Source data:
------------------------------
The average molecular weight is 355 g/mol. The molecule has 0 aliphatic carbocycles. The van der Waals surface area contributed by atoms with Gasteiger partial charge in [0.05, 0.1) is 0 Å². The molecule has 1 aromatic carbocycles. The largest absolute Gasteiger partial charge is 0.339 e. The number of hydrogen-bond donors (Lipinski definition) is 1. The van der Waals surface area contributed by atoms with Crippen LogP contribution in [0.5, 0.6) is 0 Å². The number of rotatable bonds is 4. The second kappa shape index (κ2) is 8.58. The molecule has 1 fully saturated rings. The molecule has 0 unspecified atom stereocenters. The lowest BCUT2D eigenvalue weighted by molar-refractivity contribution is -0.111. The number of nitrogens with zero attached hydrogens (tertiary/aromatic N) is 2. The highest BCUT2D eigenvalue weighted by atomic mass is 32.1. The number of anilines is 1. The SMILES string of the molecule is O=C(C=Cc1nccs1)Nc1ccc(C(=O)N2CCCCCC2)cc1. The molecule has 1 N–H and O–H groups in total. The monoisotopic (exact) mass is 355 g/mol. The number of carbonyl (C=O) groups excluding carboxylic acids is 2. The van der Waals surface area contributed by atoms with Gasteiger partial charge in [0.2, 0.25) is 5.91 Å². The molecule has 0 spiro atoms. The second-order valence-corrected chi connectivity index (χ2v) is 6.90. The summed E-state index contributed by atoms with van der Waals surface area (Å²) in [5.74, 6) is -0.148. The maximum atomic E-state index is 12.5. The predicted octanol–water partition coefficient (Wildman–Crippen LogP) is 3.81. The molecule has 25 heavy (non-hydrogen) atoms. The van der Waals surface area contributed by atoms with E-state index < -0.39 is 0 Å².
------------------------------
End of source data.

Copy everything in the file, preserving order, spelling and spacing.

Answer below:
The average molecular weight is 355 g/mol. The molecule has 0 aliphatic carbocycles. The van der Waals surface area contributed by atoms with Gasteiger partial charge in [0.05, 0.1) is 0 Å². The molecule has 1 aromatic carbocycles. The largest absolute Gasteiger partial charge is 0.339 e. The number of hydrogen-bond donors (Lipinski definition) is 1. The van der Waals surface area contributed by atoms with Crippen LogP contribution in [0.5, 0.6) is 0 Å². The number of rotatable bonds is 4. The second kappa shape index (κ2) is 8.58. The molecule has 1 fully saturated rings. The molecule has 0 unspecified atom stereocenters. The lowest BCUT2D eigenvalue weighted by molar-refractivity contribution is -0.111. The number of nitrogens with zero attached hydrogens (tertiary/aromatic N) is 2. The highest BCUT2D eigenvalue weighted by atomic mass is 32.1. The number of anilines is 1. The SMILES string of the molecule is O=C(C=Cc1nccs1)Nc1ccc(C(=O)N2CCCCCC2)cc1. The molecule has 1 N–H and O–H groups in total. The monoisotopic (exact) mass is 355 g/mol. The number of carbonyl (C=O) groups excluding carboxylic acids is 2. The van der Waals surface area contributed by atoms with Gasteiger partial charge in [0.2, 0.25) is 5.91 Å². The molecule has 0 spiro atoms. The second-order valence-corrected chi connectivity index (χ2v) is 6.90. The summed E-state index contributed by atoms with van der Waals surface area (Å²) in [5.74, 6) is -0.148. The maximum atomic E-state index is 12.5. The predicted octanol–water partition coefficient (Wildman–Crippen LogP) is 3.81. The molecule has 25 heavy (non-hydrogen) atoms. The van der Waals surface area contributed by atoms with E-state index < -0.39 is 0 Å².